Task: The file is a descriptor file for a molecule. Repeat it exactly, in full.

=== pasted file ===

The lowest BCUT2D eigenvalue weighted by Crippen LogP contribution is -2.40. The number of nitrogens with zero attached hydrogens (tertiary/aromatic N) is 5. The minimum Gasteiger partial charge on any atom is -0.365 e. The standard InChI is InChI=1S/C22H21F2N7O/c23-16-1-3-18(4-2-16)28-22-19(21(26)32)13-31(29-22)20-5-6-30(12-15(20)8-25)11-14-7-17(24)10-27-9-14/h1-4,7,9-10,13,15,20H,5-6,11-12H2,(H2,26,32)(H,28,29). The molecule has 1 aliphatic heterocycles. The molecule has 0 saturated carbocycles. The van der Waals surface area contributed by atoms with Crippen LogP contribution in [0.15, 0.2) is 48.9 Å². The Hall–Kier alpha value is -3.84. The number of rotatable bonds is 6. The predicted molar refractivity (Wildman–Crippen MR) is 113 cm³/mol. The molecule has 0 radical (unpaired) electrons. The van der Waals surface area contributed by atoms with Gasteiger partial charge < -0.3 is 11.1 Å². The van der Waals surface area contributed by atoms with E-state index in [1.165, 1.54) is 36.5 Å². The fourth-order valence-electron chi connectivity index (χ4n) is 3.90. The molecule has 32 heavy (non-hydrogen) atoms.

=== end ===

The lowest BCUT2D eigenvalue weighted by Crippen LogP contribution is -2.40. The number of nitrogens with zero attached hydrogens (tertiary/aromatic N) is 5. The minimum Gasteiger partial charge on any atom is -0.365 e. The standard InChI is InChI=1S/C22H21F2N7O/c23-16-1-3-18(4-2-16)28-22-19(21(26)32)13-31(29-22)20-5-6-30(12-15(20)8-25)11-14-7-17(24)10-27-9-14/h1-4,7,9-10,13,15,20H,5-6,11-12H2,(H2,26,32)(H,28,29). The molecule has 1 aliphatic heterocycles. The molecule has 0 saturated carbocycles. The van der Waals surface area contributed by atoms with Crippen LogP contribution in [0.15, 0.2) is 48.9 Å². The Hall–Kier alpha value is -3.84. The number of rotatable bonds is 6. The predicted molar refractivity (Wildman–Crippen MR) is 113 cm³/mol. The molecule has 0 radical (unpaired) electrons. The van der Waals surface area contributed by atoms with Gasteiger partial charge < -0.3 is 11.1 Å². The van der Waals surface area contributed by atoms with E-state index in [1.165, 1.54) is 36.5 Å². The fourth-order valence-electron chi connectivity index (χ4n) is 3.90. The molecule has 32 heavy (non-hydrogen) atoms.